probably collected it somewhere near the hot springs or something. Come on, I'm going to see what the dogs have got us.'
He hitched the rifle higher on his shoulder and strode towards the howling dogs, but realising he was alone, he turned back to Impendla. âYou coming with me?'
.' Impendla shook his head.
Kirk shrugged and continued to follow the sound of the dogs, smacking the tall grass away from his face as he went.
âSuperstitious native!' he cursed.
The howls of the dogs became more frantic and he began to a run. Hunting for meat rations for the kitchen in the mission station had recently become one of his responsibilities and he took it seriously. His father had told him if the boys didn't get fresh meat, the people would eat only vegetables and
He hated the vegetables Sister Mary always put on his tin plate, and couldn't understand why he should be grateful for mushy carrots, smelly turnips and a wild spinach mixture that tasted terrible. But since he always felt hungry he knew better than to complain about the food, because his father would make him feed his meal to someone in the sick bay. So he made sure they shot something each day, a rabbit or a fat guineafowl. Sometimes he'd shoot a small duiker and the tender meat would be used to make biltong to store in the pantry.
The thicket of trees and tangled bushes that pressed up next to the grassland narrowed, pushing Kirk forward. He broke through the long grass into a clearing and stopped dead. His father's dog pack yipped and yelped even more now he had joined them, and they knew they would be rewarded for doing their job.
In a tree was a black woman, screeching and throwing bean pods. Although the pods hit the dogs every now and again, they were well trained and kept their prey cornered. As one dog fell back, another rushed to take its place. Their heads swung to check that he'd seen what they'd acquired for him, and they wagged their tails excitedly and yelped a few more times.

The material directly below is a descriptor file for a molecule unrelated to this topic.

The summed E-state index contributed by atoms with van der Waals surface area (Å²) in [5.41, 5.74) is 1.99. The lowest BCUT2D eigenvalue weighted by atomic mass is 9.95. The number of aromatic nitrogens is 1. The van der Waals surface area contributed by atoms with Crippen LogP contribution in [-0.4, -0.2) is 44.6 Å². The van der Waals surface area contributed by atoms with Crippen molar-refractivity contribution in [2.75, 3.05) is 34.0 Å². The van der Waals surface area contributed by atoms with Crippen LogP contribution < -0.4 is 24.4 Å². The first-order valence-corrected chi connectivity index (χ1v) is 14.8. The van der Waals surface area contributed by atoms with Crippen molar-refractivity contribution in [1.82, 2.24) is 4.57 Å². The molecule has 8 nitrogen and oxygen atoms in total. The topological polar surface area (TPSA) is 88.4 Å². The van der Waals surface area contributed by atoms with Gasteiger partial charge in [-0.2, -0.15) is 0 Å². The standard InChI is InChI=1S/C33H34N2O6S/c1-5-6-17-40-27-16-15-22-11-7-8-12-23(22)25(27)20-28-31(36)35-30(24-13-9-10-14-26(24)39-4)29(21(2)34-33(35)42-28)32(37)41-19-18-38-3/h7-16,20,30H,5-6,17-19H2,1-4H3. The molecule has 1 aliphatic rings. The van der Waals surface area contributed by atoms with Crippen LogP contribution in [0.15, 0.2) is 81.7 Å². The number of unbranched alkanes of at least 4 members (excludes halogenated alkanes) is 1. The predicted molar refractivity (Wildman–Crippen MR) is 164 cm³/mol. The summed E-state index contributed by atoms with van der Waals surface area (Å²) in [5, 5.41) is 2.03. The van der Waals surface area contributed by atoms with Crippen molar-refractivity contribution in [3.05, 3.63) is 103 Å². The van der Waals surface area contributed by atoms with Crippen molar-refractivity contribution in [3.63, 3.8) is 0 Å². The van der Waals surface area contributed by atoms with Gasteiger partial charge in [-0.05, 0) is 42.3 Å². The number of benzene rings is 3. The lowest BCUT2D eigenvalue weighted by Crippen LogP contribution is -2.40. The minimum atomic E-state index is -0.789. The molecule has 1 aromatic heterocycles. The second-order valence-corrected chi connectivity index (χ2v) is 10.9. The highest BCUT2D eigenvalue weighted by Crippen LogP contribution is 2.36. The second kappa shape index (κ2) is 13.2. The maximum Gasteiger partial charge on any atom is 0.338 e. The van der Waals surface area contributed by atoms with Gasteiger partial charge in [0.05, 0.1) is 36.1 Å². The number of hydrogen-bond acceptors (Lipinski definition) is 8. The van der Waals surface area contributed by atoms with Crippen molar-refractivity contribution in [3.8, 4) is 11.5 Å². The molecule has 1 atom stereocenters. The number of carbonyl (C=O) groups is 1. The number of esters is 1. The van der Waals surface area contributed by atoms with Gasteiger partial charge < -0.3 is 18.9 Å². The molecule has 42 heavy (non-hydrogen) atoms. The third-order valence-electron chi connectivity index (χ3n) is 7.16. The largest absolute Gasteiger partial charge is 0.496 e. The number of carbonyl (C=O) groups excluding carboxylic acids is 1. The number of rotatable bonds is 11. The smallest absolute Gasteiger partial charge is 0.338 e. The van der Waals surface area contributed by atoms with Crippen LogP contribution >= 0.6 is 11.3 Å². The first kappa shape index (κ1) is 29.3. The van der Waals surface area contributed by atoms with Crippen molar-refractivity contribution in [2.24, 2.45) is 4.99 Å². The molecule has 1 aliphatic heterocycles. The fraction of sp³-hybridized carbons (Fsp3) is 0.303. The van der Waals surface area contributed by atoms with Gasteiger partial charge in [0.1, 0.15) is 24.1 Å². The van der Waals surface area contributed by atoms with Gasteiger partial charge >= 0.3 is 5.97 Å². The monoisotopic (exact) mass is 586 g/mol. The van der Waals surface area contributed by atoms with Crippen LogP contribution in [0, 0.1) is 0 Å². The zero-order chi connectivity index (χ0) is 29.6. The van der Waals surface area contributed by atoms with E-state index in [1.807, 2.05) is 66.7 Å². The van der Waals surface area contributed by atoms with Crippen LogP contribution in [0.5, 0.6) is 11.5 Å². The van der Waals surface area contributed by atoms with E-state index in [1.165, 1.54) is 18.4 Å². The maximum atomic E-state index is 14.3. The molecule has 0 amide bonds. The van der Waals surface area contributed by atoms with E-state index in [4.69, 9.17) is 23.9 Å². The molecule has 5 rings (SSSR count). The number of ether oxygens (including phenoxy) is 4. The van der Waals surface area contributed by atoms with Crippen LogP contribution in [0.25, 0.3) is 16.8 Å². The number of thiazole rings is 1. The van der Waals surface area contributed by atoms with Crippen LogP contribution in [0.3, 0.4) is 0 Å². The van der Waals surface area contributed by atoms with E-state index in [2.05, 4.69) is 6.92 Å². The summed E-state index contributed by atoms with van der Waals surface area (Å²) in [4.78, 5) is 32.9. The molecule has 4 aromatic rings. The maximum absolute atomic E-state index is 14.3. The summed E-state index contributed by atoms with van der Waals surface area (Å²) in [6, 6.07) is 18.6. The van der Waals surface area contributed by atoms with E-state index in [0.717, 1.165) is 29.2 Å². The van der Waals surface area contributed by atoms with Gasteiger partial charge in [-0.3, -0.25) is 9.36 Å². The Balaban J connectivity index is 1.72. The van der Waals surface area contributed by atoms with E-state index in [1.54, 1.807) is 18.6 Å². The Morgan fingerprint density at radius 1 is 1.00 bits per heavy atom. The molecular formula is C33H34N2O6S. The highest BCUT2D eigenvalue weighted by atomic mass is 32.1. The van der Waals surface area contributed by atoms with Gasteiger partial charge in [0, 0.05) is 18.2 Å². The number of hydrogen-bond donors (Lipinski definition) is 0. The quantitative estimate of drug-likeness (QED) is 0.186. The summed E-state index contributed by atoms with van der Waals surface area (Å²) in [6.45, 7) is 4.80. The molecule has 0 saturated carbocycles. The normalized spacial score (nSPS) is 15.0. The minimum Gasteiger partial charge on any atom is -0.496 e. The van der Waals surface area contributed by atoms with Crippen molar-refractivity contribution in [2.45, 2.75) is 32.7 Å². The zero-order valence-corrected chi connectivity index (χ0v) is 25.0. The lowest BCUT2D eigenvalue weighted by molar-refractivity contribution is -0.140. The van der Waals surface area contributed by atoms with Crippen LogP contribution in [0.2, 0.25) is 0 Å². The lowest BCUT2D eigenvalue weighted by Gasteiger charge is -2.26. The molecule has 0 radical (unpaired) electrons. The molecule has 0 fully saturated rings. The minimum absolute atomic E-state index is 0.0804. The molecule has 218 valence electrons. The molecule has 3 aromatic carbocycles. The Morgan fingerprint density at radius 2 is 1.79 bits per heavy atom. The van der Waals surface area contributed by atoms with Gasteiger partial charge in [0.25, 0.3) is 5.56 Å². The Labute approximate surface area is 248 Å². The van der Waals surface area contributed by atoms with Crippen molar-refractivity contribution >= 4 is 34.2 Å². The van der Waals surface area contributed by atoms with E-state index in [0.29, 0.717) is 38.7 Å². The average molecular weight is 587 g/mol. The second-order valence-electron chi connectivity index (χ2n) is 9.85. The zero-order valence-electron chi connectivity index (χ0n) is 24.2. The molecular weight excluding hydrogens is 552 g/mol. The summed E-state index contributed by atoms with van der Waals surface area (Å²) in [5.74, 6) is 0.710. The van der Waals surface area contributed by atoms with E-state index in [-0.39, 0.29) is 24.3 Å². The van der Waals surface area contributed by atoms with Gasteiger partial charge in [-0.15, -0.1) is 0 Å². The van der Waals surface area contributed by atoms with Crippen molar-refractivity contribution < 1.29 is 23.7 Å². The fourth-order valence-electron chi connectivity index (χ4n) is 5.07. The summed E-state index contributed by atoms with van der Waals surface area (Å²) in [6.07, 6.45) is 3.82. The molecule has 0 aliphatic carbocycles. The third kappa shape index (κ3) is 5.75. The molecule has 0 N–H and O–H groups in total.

âHeel!' he shouted, and the dogs backed away and came to stand at his side. Quiet but alert, their ears erect, not ready to give up on their prey just yet. The oldest bitch whined. âHeel, Mylani!' he commanded.
She rushed closer to his side and sat close beside him, submissive to her little master, but she remained alert and watched the tree.
Kirk stared as the woman climbed down and approached him, her knobkerrie raised. She shouted at him in a native language he couldn't understand. He couldn't even catch a few words, it was gibberish to his ears.
Her chest was bare and painted in white, with dark red stripes and dots across her belly. At her waist she wore a leather thong decorated with strips of different animal skins that had curled as they dried. Many of the pieces of skin flashed different colours as the hair had not been removed from them, and the leather was untanned. But his eyes were drawn to the mummified remains attached to the bottom of each strip. Small cats, rodents and even tiny jackal heads all seemed to look at him at once, their beady black eyes taking him by surprise.